WebRender on Linux in Firefox Nightly
Right after the previous newsletter was published, Andrew and Jeff enabled WebRender for Linux users on Intel integrated GPUs with Mesa 18.2 or newer on Nightly if their screen resolution is 3440×1440 or less.
We decided to start with Mesa is thanks to the quality of the drivers. Users with 4k screens will have to wait a little longer though (or enable WebRender manually) as there are a number of specific optimizations we want to do before we are comfortable getting WebRender used on these very high resolution screens. While most recent discreet GPUs can stomach about anything we throw at them, integrated GPUs operate on a much tighter budget and compete with the CPU for memory bandwidth. 4k screens are real little memory bandwidth eating monsters.
Jessie put together a roadmap of the WebRender project and other graphics endeavors from the items discussed in the week in Toronto.
It gives a good idea of the topics that we are focusing on for the coming months.
A week in Toronto – Part deux
In the previous newsletter I went over a number of the topics that we discussed during the graphics team’s last get-together in Toronto. Let’s continue here.
WebRender on Android
We went over a number of the items in WebRender’s Android TODO-list. Getting WebRender to work at all on Android is one thing. A lot of platform-specific low level glue code which Sotaro has been steadily improving lately.
On top of that come mores questions:
- Which portion of the Android user population support the OpenGL features that WebRender relies on?
- Which OpenGL features we could stop relying on to cover more users
- What do we do about the remaining users which have such a small OpenGL feature set available that we don’t plan to get WebRender in the foreseeable future.
Among the features that WebRender currently heavily relies on but are (surprisingly) not universally supported in this day and age:
- texture arrays,
- float 32 textures,
- texture fetches in vertex shaders,
We discussed various workarounds. Some of them will be easy to implement, some harder, some will come at a cost, some we are not sure will provide an acceptable user experience. As it turns out, building a modern rendering engine while also targetting devices that are everything but modern is quite a challenge, who would have thought!
I am describing this in the abstract because the technical description of how and why this can happen in Gecko is complicated. It’s a big topic that impacts the design of a lot of pieces in Firefox’s rendering engine. We talked about this and came up with some short and long term potential improvements.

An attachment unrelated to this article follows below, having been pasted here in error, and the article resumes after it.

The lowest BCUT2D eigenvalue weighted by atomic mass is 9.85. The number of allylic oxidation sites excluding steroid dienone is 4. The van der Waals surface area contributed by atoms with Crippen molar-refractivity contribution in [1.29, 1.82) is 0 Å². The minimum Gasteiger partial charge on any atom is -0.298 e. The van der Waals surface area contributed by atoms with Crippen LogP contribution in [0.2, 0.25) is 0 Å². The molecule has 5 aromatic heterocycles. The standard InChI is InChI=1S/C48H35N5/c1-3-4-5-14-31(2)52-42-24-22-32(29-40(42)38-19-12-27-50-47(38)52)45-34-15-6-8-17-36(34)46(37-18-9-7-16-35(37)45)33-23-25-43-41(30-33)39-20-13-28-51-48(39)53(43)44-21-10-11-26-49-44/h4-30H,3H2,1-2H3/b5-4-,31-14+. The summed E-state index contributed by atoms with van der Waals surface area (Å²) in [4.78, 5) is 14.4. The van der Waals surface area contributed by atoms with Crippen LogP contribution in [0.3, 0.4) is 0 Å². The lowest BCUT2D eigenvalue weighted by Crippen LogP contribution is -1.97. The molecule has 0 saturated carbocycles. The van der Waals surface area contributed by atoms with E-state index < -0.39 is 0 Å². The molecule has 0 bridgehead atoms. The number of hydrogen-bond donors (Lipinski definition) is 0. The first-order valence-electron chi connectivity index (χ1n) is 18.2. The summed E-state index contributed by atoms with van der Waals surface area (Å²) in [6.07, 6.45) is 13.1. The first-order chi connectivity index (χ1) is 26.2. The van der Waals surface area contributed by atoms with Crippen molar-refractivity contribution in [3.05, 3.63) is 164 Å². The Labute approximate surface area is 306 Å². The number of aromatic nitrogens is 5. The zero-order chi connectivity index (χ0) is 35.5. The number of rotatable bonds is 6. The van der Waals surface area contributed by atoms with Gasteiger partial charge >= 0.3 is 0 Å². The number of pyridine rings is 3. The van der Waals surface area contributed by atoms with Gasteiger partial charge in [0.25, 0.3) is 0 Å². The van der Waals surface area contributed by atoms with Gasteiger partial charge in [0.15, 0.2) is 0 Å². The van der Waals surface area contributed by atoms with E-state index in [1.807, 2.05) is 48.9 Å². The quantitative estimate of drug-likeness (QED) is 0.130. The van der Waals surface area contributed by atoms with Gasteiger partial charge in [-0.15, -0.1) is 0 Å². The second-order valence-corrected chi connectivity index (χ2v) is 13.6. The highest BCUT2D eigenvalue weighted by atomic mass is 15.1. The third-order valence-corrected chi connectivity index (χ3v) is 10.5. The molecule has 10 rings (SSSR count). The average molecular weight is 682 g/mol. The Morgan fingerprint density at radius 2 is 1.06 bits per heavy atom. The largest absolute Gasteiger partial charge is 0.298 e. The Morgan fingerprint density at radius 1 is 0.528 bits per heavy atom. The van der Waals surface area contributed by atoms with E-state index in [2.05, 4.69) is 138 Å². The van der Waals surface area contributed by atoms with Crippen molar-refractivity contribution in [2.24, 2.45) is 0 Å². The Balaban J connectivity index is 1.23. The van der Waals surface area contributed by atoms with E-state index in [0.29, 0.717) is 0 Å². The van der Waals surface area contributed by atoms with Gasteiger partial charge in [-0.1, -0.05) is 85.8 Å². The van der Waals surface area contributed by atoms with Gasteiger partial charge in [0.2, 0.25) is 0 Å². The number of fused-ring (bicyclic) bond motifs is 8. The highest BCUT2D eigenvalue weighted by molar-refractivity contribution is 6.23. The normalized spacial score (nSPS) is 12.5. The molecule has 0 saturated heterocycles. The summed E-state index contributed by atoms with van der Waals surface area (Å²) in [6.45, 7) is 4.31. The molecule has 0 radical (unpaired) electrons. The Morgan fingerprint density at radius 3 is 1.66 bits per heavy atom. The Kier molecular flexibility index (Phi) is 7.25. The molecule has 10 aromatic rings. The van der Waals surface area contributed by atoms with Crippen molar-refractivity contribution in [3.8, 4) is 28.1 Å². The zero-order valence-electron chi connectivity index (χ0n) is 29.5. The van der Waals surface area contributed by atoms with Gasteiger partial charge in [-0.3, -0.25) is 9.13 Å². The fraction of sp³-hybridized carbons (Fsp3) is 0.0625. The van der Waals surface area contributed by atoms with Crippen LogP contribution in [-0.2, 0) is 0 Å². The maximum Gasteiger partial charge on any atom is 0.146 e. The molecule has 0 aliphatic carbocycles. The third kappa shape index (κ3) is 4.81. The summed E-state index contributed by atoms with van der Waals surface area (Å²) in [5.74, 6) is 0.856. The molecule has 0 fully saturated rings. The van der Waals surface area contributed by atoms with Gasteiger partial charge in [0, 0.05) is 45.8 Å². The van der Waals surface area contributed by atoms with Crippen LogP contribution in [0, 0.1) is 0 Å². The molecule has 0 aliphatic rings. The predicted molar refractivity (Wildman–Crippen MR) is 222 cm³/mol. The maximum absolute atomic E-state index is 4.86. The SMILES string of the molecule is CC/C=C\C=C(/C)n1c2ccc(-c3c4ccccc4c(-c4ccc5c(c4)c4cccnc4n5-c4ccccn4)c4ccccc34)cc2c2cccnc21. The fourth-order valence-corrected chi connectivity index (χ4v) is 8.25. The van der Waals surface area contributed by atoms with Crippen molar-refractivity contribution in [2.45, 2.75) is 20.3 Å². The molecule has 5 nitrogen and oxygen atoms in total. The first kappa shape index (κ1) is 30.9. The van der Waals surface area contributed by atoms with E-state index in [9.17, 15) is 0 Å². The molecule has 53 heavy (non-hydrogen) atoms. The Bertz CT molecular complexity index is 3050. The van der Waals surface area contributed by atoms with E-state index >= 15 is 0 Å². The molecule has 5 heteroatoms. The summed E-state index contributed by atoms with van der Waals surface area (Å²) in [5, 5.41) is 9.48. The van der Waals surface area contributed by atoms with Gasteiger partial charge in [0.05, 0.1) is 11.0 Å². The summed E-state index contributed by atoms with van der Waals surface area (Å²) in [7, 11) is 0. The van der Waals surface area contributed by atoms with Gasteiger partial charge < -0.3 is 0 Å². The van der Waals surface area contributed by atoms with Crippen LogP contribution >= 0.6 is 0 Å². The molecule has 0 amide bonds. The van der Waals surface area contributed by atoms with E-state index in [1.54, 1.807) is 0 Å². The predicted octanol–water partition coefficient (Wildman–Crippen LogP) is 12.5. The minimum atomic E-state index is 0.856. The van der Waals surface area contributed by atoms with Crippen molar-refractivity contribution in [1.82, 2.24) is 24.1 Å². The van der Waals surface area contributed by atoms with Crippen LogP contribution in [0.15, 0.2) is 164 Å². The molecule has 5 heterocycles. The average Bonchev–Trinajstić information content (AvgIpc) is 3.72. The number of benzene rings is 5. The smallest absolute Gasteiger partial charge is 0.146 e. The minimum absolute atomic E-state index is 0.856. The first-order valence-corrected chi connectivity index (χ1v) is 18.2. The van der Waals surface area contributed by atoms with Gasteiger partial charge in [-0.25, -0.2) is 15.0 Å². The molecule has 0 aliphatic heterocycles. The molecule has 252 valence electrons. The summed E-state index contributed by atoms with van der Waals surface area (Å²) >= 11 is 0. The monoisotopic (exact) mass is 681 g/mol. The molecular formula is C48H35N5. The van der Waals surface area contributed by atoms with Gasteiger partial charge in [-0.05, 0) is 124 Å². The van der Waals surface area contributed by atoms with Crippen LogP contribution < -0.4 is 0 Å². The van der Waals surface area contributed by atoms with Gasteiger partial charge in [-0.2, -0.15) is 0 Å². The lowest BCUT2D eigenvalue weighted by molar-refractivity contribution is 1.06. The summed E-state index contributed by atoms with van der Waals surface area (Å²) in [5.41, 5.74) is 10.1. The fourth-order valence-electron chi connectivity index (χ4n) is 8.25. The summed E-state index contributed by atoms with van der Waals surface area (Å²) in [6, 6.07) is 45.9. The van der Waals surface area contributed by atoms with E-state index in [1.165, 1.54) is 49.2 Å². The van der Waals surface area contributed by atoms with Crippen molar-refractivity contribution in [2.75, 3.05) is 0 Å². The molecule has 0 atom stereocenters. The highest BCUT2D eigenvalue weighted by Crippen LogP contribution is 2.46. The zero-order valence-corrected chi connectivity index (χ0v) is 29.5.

Intel 4K performance
I mentioned this towards the beginning of this post. Integrated GPUs tend to be more limited in, well in most things, but most importantly in memory bandwidth, which is exacerbated by sharing RAM with the CPU. When high resolution screens don’t fit in the integrated GPU’s dedicated caches, Jeff and Markus made the observation that it can be significantly faster to split the screen into a few large regions and render them one by one. This is at the cost of batch breaks and an increased amount of draw calls, however the restricting rendering to smaller portions of the screen gives the GPU a more cache-friendly workload than rendering the entire screen in a single pass.
This approach is interestingly similar to the way tiled GPUs common on mobile devices work.
On top of that there are some optimizations that we want to investigate to reduce the amount of batch breaks caused by text on platforms that do not support dual-source blending, as well as continued investigation in progress of what is slow specifically on Intel devices.
We went over a number of other technical topics such as WebRender’s threading architecture, gory details of support for backface-visibility, where to get the best Thaï food in downtown Toronto and more. I won’t cover them here because they are somewhat hard and/or boring to explain (or because I wasn’t involved enough in the topics do them justice on this blog).
It’s been a very useful and busy week. The graphics team will meet next in Whistler in June along with the rest of Mozilla. By then Firefox 67 will ship, enabling WebRender for a subset of Windows users in the release channel which is huge milestone for us.
Enabling WebRender in Firefox Nightly
about:config, enable the pref
gfx.webrender.all and restart the browser.
The best place to report bugs related to WebRender in Firefox is the Graphics :: WebRender component in bugzilla.
Note that it is possible to log in with a github account.